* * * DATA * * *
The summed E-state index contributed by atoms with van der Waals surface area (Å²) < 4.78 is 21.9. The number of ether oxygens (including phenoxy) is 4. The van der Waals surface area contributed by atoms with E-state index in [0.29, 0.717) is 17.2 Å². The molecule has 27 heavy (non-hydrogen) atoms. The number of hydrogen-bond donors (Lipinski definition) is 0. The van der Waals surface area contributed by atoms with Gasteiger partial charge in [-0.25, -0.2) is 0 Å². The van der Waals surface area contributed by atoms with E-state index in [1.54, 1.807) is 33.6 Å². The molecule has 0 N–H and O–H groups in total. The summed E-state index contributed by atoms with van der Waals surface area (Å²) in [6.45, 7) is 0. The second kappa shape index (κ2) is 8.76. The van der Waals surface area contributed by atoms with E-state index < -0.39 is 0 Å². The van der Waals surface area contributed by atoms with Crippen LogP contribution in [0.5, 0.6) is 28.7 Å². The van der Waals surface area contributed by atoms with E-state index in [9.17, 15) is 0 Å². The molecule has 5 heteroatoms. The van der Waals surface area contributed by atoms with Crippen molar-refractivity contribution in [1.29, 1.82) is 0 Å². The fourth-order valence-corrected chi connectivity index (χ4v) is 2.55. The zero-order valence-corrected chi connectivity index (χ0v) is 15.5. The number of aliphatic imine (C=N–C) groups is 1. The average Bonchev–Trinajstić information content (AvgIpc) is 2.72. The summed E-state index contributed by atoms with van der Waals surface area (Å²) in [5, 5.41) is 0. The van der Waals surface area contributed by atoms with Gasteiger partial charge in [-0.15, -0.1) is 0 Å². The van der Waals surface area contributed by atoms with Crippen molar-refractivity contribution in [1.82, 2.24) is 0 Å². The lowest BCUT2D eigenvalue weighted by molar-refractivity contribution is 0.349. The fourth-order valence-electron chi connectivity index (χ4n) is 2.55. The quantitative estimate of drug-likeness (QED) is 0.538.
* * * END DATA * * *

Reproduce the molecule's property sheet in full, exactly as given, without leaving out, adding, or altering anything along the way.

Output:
The summed E-state index contributed by atoms with van der Waals surface area (Å²) < 4.78 is 21.9. The number of ether oxygens (including phenoxy) is 4. The van der Waals surface area contributed by atoms with E-state index in [0.29, 0.717) is 17.2 Å². The molecule has 27 heavy (non-hydrogen) atoms. The number of hydrogen-bond donors (Lipinski definition) is 0. The van der Waals surface area contributed by atoms with Gasteiger partial charge in [-0.25, -0.2) is 0 Å². The van der Waals surface area contributed by atoms with E-state index in [1.54, 1.807) is 33.6 Å². The molecule has 0 N–H and O–H groups in total. The summed E-state index contributed by atoms with van der Waals surface area (Å²) in [6.45, 7) is 0. The second kappa shape index (κ2) is 8.76. The van der Waals surface area contributed by atoms with E-state index < -0.39 is 0 Å². The van der Waals surface area contributed by atoms with Crippen LogP contribution in [0.5, 0.6) is 28.7 Å². The van der Waals surface area contributed by atoms with E-state index in [9.17, 15) is 0 Å². The molecule has 5 heteroatoms. The van der Waals surface area contributed by atoms with Crippen molar-refractivity contribution in [1.29, 1.82) is 0 Å². The fourth-order valence-corrected chi connectivity index (χ4v) is 2.55. The zero-order valence-corrected chi connectivity index (χ0v) is 15.5. The number of aliphatic imine (C=N–C) groups is 1. The average Bonchev–Trinajstić information content (AvgIpc) is 2.72. The summed E-state index contributed by atoms with van der Waals surface area (Å²) in [5, 5.41) is 0. The van der Waals surface area contributed by atoms with Gasteiger partial charge in [-0.15, -0.1) is 0 Å². The van der Waals surface area contributed by atoms with Crippen molar-refractivity contribution in [1.82, 2.24) is 0 Å². The lowest BCUT2D eigenvalue weighted by molar-refractivity contribution is 0.349. The fourth-order valence-electron chi connectivity index (χ4n) is 2.55. The quantitative estimate of drug-likeness (QED) is 0.538.